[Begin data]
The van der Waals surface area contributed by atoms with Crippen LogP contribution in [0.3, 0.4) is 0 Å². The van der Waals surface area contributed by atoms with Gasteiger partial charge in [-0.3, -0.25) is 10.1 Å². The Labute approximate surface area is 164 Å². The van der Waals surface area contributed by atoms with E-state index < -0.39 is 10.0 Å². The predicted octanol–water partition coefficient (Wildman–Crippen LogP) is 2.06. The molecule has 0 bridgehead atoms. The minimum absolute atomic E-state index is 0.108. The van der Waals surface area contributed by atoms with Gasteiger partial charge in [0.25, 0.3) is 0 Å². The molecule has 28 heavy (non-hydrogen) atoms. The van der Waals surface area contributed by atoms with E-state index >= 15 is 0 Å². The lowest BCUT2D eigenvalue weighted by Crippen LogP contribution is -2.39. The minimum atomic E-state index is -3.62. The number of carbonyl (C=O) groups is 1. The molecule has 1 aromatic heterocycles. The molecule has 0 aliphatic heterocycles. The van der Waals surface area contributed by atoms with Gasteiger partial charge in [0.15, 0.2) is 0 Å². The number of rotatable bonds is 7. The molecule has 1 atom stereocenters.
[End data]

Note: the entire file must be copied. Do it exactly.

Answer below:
The van der Waals surface area contributed by atoms with Crippen LogP contribution in [0.3, 0.4) is 0 Å². The van der Waals surface area contributed by atoms with Gasteiger partial charge in [-0.3, -0.25) is 10.1 Å². The Labute approximate surface area is 164 Å². The van der Waals surface area contributed by atoms with E-state index < -0.39 is 10.0 Å². The predicted octanol–water partition coefficient (Wildman–Crippen LogP) is 2.06. The molecule has 0 bridgehead atoms. The minimum absolute atomic E-state index is 0.108. The van der Waals surface area contributed by atoms with Gasteiger partial charge in [0.25, 0.3) is 0 Å². The molecule has 28 heavy (non-hydrogen) atoms. The van der Waals surface area contributed by atoms with E-state index >= 15 is 0 Å². The lowest BCUT2D eigenvalue weighted by Crippen LogP contribution is -2.39. The minimum atomic E-state index is -3.62. The number of carbonyl (C=O) groups is 1. The molecule has 1 aromatic heterocycles. The molecule has 0 aliphatic heterocycles. The van der Waals surface area contributed by atoms with Gasteiger partial charge in [0.15, 0.2) is 0 Å². The number of rotatable bonds is 7. The molecule has 1 atom stereocenters.